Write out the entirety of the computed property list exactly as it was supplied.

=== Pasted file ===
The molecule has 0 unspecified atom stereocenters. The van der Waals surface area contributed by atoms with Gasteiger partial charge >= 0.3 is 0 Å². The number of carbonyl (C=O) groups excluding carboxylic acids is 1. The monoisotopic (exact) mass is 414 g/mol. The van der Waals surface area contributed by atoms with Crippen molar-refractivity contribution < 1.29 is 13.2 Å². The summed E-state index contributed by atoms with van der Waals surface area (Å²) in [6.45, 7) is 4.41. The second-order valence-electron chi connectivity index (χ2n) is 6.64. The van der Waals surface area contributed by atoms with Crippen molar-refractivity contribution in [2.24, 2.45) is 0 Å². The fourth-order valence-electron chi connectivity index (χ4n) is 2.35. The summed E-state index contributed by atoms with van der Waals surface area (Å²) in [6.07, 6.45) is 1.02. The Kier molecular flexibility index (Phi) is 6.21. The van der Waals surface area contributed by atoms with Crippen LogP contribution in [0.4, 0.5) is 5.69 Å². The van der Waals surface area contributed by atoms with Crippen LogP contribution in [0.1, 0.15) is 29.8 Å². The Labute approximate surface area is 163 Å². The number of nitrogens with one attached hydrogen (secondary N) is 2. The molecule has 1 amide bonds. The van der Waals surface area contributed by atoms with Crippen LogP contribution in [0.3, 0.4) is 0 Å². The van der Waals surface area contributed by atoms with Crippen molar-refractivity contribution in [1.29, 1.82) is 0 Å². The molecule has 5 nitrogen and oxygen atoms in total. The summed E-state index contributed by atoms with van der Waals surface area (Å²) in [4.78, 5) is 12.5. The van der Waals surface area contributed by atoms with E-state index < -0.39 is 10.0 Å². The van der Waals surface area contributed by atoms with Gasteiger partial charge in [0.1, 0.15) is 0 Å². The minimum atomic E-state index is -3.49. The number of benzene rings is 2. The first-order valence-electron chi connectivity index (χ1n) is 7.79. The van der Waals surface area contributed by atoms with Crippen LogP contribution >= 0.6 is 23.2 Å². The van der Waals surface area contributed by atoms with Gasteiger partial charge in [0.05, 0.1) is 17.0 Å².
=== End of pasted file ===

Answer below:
The molecule has 0 unspecified atom stereocenters. The van der Waals surface area contributed by atoms with Gasteiger partial charge >= 0.3 is 0 Å². The number of carbonyl (C=O) groups excluding carboxylic acids is 1. The monoisotopic (exact) mass is 414 g/mol. The van der Waals surface area contributed by atoms with Crippen molar-refractivity contribution < 1.29 is 13.2 Å². The summed E-state index contributed by atoms with van der Waals surface area (Å²) in [6.45, 7) is 4.41. The second-order valence-electron chi connectivity index (χ2n) is 6.64. The van der Waals surface area contributed by atoms with Crippen molar-refractivity contribution in [2.24, 2.45) is 0 Å². The fourth-order valence-electron chi connectivity index (χ4n) is 2.35. The summed E-state index contributed by atoms with van der Waals surface area (Å²) in [6.07, 6.45) is 1.02. The Kier molecular flexibility index (Phi) is 6.21. The van der Waals surface area contributed by atoms with Crippen LogP contribution in [0.4, 0.5) is 5.69 Å². The van der Waals surface area contributed by atoms with Crippen LogP contribution in [0.1, 0.15) is 29.8 Å². The Labute approximate surface area is 163 Å². The number of nitrogens with one attached hydrogen (secondary N) is 2. The molecule has 1 amide bonds. The van der Waals surface area contributed by atoms with Crippen LogP contribution in [0.3, 0.4) is 0 Å². The van der Waals surface area contributed by atoms with Crippen molar-refractivity contribution in [1.29, 1.82) is 0 Å². The molecule has 5 nitrogen and oxygen atoms in total. The summed E-state index contributed by atoms with van der Waals surface area (Å²) in [4.78, 5) is 12.5. The van der Waals surface area contributed by atoms with E-state index < -0.39 is 10.0 Å². The van der Waals surface area contributed by atoms with Gasteiger partial charge in [0.1, 0.15) is 0 Å². The minimum atomic E-state index is -3.49. The number of benzene rings is 2. The first-order valence-electron chi connectivity index (χ1n) is 7.79. The van der Waals surface area contributed by atoms with Crippen LogP contribution >= 0.6 is 23.2 Å². The van der Waals surface area contributed by atoms with Gasteiger partial charge in [0.05, 0.1) is 17.0 Å².